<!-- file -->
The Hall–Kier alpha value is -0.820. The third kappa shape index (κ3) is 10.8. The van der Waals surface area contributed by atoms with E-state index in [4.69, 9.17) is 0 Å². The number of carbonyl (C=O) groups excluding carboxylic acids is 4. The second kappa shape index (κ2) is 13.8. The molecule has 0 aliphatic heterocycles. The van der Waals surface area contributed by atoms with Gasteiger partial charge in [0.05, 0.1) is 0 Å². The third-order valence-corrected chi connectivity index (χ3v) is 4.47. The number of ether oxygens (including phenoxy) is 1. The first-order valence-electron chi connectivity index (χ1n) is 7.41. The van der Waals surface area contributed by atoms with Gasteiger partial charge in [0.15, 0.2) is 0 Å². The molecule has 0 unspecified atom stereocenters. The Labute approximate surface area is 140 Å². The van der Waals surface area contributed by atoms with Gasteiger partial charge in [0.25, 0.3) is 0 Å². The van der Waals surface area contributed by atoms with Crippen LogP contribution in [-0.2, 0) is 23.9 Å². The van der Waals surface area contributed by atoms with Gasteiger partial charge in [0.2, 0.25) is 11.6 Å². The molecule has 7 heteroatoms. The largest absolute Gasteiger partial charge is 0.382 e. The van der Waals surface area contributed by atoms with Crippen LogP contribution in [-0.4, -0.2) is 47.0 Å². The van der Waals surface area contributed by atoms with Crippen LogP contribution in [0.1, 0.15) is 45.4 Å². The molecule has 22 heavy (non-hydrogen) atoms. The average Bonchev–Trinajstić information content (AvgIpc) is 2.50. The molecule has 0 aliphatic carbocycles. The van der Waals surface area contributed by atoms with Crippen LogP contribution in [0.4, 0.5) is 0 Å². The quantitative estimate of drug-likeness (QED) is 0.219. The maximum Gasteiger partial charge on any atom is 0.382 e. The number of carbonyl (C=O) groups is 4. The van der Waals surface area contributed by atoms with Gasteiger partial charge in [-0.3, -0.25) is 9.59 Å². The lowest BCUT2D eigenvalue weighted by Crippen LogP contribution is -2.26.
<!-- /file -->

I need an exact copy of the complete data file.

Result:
The Hall–Kier alpha value is -0.820. The third kappa shape index (κ3) is 10.8. The van der Waals surface area contributed by atoms with E-state index in [4.69, 9.17) is 0 Å². The number of carbonyl (C=O) groups excluding carboxylic acids is 4. The second kappa shape index (κ2) is 13.8. The molecule has 0 aliphatic heterocycles. The van der Waals surface area contributed by atoms with Gasteiger partial charge in [0.05, 0.1) is 0 Å². The third-order valence-corrected chi connectivity index (χ3v) is 4.47. The number of ether oxygens (including phenoxy) is 1. The first-order valence-electron chi connectivity index (χ1n) is 7.41. The van der Waals surface area contributed by atoms with Gasteiger partial charge in [0.15, 0.2) is 0 Å². The molecule has 0 unspecified atom stereocenters. The Labute approximate surface area is 140 Å². The van der Waals surface area contributed by atoms with Gasteiger partial charge in [0.25, 0.3) is 0 Å². The van der Waals surface area contributed by atoms with Crippen LogP contribution in [-0.2, 0) is 23.9 Å². The van der Waals surface area contributed by atoms with Gasteiger partial charge in [0.2, 0.25) is 11.6 Å². The molecule has 7 heteroatoms. The largest absolute Gasteiger partial charge is 0.382 e. The van der Waals surface area contributed by atoms with Crippen LogP contribution in [-0.4, -0.2) is 47.0 Å². The van der Waals surface area contributed by atoms with Crippen LogP contribution in [0.1, 0.15) is 45.4 Å². The molecule has 22 heavy (non-hydrogen) atoms. The average Bonchev–Trinajstić information content (AvgIpc) is 2.50. The molecule has 0 aliphatic carbocycles. The van der Waals surface area contributed by atoms with Crippen LogP contribution in [0.4, 0.5) is 0 Å². The quantitative estimate of drug-likeness (QED) is 0.219. The maximum Gasteiger partial charge on any atom is 0.382 e. The number of carbonyl (C=O) groups is 4. The van der Waals surface area contributed by atoms with Gasteiger partial charge in [-0.3, -0.25) is 9.59 Å². The lowest BCUT2D eigenvalue weighted by Crippen LogP contribution is -2.26.